Shows a typical digital instrumentation system. All signal conditioning and logic functions are carried out in the ECU. This will often form part of the dashboard assembly. Standard sensors provide information to the ECU, which in turn will drive suitable displays. The ECU contains a ROM section, which allows it to be programmed to a specific
Other types of gauges
A variation of any of the above types of the gauge can be used to display other required outputs, such as voltage or oil pressure. Gauges to display road or engine speed, however, need to react very quickly to changes. Many systems now use stepper motors for this purpose although some retain the conventional cable-driven speedometers.
Shows a block diagram of a speedometer, which uses an ammeter as the gauge. This system uses a quenched oscillator sensor that will produce a constant amplitude signal even at a very low speed. The frequency of the signal is proportional to road speed. The sensor is driven from the gearbox or a final drive output. The electronic control or signal conditioning circuit consists firstly of a Schmitt trigger, which shapes the signal and suppresses any noise picked up in the wiring. The constable is used to produce uniform signals in proportion to those from the pulse generator. The moving coil gauge will read an average of the pulses.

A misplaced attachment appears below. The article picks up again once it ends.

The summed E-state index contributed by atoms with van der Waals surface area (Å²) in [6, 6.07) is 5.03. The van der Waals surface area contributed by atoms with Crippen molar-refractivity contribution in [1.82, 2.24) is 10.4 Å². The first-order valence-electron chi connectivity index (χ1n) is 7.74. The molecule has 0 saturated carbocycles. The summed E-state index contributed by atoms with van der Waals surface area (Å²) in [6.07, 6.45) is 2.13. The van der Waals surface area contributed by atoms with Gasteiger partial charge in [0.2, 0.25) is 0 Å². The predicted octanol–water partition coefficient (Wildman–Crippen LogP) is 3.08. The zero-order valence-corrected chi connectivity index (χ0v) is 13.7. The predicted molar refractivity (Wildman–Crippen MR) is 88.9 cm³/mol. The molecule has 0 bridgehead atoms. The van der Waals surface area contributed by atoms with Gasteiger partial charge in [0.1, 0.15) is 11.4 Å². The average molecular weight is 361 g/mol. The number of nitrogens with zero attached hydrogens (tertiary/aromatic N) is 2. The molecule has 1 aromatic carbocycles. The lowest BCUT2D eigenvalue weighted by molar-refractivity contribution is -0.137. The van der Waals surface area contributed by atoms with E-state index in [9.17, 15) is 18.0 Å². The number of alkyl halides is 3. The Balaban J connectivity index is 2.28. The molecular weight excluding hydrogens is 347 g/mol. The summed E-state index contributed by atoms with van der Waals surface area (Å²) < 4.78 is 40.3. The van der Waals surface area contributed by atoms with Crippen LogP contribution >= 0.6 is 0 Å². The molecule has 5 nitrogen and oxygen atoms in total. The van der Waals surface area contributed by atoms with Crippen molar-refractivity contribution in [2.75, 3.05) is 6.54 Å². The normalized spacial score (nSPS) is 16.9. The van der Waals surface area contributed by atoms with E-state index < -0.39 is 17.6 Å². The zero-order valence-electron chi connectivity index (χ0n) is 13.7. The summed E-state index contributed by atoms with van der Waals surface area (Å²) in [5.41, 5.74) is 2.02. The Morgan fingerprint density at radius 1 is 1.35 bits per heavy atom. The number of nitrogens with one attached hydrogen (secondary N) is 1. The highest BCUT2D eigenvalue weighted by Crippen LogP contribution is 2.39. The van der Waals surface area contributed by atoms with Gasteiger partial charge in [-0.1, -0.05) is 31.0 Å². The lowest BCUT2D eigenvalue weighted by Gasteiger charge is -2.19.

The alternator provides a pulsed signal, which is compared to a pulsed signal from the ignition. If the ratio of the pulses changed this would indicate a slipping belt.
As an example of how some of this system works consider the high temperature and low fuel warning lights as examples. Shows a block diagram of just this part of the overall system.
The analog to digital converter is time-division multiplexed to various sensors. The signals from the temperature and fuel level sensors will produce a certain digital representation of a numerical value when they reach say 180 (about 105 ° C) and 200 (10 liters left), respectively. These (assigned to variables ‘temp_input’ and ‘fuel input’) can then be compared with those pre-programmed into memory, variables ‘high temp and ‘low fuel’. The following simplified lines of the computer program indicate the logical result
VCM or vehicle condition monitoring is a form of instrumentation. It has now become difficult to separate it from the more normal instrumentation system discussed in the first part of this chapter. The complete VCM system can include driver Information relating to the following list of systems that can be monitored.
The display is often just a collection of LEDs or a backlit LCD. These are arranged into suitable patterns and shapes such as to represent the circuit or system being monitored. An open door will illuminate a symbol that looks like the door of the vehicle map (plan view of the car) is open. Low outside temperature or ice warning is often a large snowflake
The high or low resistance readings are used to indicate say correct fluid level and low fluid level. A figure outside these limits would indicate a circuit fault of either a short or open circuit connection.